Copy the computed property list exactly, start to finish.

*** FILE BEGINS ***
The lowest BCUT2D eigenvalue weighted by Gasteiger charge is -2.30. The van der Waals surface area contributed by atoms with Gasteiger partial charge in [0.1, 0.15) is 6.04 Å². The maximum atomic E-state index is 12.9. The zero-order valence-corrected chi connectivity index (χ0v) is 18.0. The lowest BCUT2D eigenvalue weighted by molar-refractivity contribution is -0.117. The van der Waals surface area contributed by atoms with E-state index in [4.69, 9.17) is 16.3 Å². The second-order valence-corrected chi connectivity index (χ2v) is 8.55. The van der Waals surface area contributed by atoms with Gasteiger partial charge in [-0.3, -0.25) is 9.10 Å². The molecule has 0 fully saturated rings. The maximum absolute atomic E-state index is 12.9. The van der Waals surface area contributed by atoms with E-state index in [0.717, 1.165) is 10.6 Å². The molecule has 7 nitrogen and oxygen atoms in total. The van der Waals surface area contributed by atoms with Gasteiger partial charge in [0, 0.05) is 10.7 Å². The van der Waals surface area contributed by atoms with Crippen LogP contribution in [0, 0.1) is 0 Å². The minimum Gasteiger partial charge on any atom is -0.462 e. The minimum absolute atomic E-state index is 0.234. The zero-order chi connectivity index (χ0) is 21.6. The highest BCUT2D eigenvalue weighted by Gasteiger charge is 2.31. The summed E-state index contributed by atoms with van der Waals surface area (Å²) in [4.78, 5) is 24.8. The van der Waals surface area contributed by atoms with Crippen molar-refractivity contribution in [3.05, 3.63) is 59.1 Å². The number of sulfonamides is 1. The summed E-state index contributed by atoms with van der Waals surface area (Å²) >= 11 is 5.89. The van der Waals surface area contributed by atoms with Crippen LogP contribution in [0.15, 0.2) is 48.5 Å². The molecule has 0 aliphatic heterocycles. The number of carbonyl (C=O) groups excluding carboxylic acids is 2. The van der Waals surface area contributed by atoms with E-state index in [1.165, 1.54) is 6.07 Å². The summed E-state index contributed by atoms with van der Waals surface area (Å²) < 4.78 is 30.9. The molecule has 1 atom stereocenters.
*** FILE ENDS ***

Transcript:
The lowest BCUT2D eigenvalue weighted by Gasteiger charge is -2.30. The van der Waals surface area contributed by atoms with Gasteiger partial charge in [0.1, 0.15) is 6.04 Å². The maximum atomic E-state index is 12.9. The zero-order valence-corrected chi connectivity index (χ0v) is 18.0. The lowest BCUT2D eigenvalue weighted by molar-refractivity contribution is -0.117. The van der Waals surface area contributed by atoms with E-state index in [4.69, 9.17) is 16.3 Å². The second-order valence-corrected chi connectivity index (χ2v) is 8.55. The van der Waals surface area contributed by atoms with Gasteiger partial charge in [-0.3, -0.25) is 9.10 Å². The molecule has 0 fully saturated rings. The maximum absolute atomic E-state index is 12.9. The van der Waals surface area contributed by atoms with E-state index in [0.717, 1.165) is 10.6 Å². The molecule has 7 nitrogen and oxygen atoms in total. The van der Waals surface area contributed by atoms with Gasteiger partial charge in [0, 0.05) is 10.7 Å². The van der Waals surface area contributed by atoms with Crippen LogP contribution in [0, 0.1) is 0 Å². The minimum Gasteiger partial charge on any atom is -0.462 e. The minimum absolute atomic E-state index is 0.234. The zero-order chi connectivity index (χ0) is 21.6. The highest BCUT2D eigenvalue weighted by Gasteiger charge is 2.31. The summed E-state index contributed by atoms with van der Waals surface area (Å²) in [4.78, 5) is 24.8. The van der Waals surface area contributed by atoms with Crippen molar-refractivity contribution in [3.05, 3.63) is 59.1 Å². The number of sulfonamides is 1. The summed E-state index contributed by atoms with van der Waals surface area (Å²) >= 11 is 5.89. The van der Waals surface area contributed by atoms with Crippen LogP contribution in [0.15, 0.2) is 48.5 Å². The molecule has 0 aliphatic heterocycles. The number of carbonyl (C=O) groups excluding carboxylic acids is 2. The van der Waals surface area contributed by atoms with E-state index in [1.165, 1.54) is 6.07 Å². The summed E-state index contributed by atoms with van der Waals surface area (Å²) < 4.78 is 30.9. The molecule has 1 atom stereocenters.